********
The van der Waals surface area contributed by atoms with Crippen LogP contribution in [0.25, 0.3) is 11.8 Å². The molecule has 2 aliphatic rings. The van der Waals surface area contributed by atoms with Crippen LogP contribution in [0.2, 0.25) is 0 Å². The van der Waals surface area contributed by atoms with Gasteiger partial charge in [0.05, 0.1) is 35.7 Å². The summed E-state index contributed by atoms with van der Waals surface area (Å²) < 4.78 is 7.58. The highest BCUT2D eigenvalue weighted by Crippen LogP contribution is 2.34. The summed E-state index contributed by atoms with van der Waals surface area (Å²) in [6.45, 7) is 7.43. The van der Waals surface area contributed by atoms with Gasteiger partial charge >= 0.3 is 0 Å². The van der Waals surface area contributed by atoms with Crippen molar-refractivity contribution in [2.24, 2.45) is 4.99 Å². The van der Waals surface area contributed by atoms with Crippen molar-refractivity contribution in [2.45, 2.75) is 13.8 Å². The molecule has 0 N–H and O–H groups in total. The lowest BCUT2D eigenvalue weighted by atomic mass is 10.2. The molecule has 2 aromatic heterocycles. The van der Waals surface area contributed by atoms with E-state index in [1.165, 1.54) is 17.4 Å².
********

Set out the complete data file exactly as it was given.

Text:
The van der Waals surface area contributed by atoms with Crippen LogP contribution in [0.25, 0.3) is 11.8 Å². The molecule has 2 aliphatic rings. The van der Waals surface area contributed by atoms with Crippen LogP contribution in [0.2, 0.25) is 0 Å². The van der Waals surface area contributed by atoms with Gasteiger partial charge in [0.05, 0.1) is 35.7 Å². The summed E-state index contributed by atoms with van der Waals surface area (Å²) < 4.78 is 7.58. The highest BCUT2D eigenvalue weighted by Crippen LogP contribution is 2.34. The summed E-state index contributed by atoms with van der Waals surface area (Å²) in [6.45, 7) is 7.43. The van der Waals surface area contributed by atoms with Gasteiger partial charge >= 0.3 is 0 Å². The van der Waals surface area contributed by atoms with Crippen molar-refractivity contribution in [2.24, 2.45) is 4.99 Å². The van der Waals surface area contributed by atoms with Crippen molar-refractivity contribution in [2.45, 2.75) is 13.8 Å². The molecule has 0 N–H and O–H groups in total. The lowest BCUT2D eigenvalue weighted by atomic mass is 10.2. The molecule has 2 aromatic heterocycles. The van der Waals surface area contributed by atoms with E-state index in [1.165, 1.54) is 17.4 Å².